[00:16:02.740] – Allan
I tore a rotator cuff and, you know, went through and I had the surgery on a Thursday and I was in rehab on Monday. And I was like, I'm not playing around with this. I'm going to get this shoulder back as quickly as I possibly can.

[00:16:17.590] – Sharkie
Good for you.

[00:16:18.580] – Allan
And then and then the other two, I think we can look at the Blue Zones and some of the other books that are out there, and they kind of make it clear if we don't have a purpose, we don't have a fire. And if we don't have a fire, then that's not really the life we want to live anyway.

[00:16:34.240] – Sharkie

[00:16:34.860] – Allan
And then after that, it's like, OK, so here you are and you have this self-awareness. What are you going to do about it? And, you know, we don't have necessarily, unless you hire someone, you don't have a coach out on the field telling you, OK, run this play, do that play, do this thing. You've got to figure some of that out for yourself.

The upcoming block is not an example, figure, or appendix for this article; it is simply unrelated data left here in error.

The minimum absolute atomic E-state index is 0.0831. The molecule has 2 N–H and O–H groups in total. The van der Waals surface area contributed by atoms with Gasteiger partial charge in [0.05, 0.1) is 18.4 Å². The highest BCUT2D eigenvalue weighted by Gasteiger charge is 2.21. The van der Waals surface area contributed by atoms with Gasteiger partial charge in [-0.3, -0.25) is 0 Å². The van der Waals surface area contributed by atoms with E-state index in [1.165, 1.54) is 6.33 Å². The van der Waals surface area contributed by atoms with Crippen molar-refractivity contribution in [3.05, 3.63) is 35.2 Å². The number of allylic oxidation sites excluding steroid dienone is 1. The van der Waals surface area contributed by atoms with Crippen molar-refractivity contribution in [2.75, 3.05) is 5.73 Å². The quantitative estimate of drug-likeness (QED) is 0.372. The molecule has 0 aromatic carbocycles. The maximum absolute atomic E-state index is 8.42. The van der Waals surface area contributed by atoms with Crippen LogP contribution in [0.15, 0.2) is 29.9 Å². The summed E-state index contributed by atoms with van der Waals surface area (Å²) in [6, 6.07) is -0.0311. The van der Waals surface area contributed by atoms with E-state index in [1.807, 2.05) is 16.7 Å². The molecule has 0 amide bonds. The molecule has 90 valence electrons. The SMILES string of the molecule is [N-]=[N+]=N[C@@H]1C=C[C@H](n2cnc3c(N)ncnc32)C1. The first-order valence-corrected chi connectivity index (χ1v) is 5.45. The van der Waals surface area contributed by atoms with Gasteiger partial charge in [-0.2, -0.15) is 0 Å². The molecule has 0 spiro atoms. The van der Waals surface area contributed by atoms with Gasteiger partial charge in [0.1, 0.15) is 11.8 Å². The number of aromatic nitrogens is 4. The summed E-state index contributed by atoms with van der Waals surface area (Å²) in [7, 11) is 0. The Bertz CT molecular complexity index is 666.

[00:16:52.660] – Allan
But the reality is that information's there. It's not rocket science, even though the body's a really complex organism, we know the things we're supposed to be doing, eating whole food, moving, meditating, sleeping. You know, we all know those things. So I think it's really important for folks to really wrap their head around all three of these in your RAP, because it is each and every one of them is important. You can't get there without all three of them.

[00:17:20.980] – Allan
Yes. Yes.

[00:17:23.230] – Allan
Now, you brought another concept into this thing and again, goes back to your sports and athletic days, the concept of playing offense and defense, because I think most of us are thinking and just thinking in terms of, well, we're going to play this game and play defense. I'm going to try to avoid getting older. I'm going to try to avoid hurting myself. I'm going to, you know, try to avoid some of the things that maybe I did in my 20s and 30s. You know, we're thinking of it from a defensive perspective, but you say we have to do both. If we're going to win this game.

[00:17:54.090] – Sharkie
We really do offense, obviously scoring. So if you're in a team sport, you want to score. And defense is preventing the other team from scoring. And actually, when when you're in sports, I think a lot of times people focus more on offense. Right. So like a coach that wants to run and gun and just in basketball and get down and shoot within eight seconds. And, you know, basically, if if you're successful, you're going to win, right. Because you get more opportunities at shooting.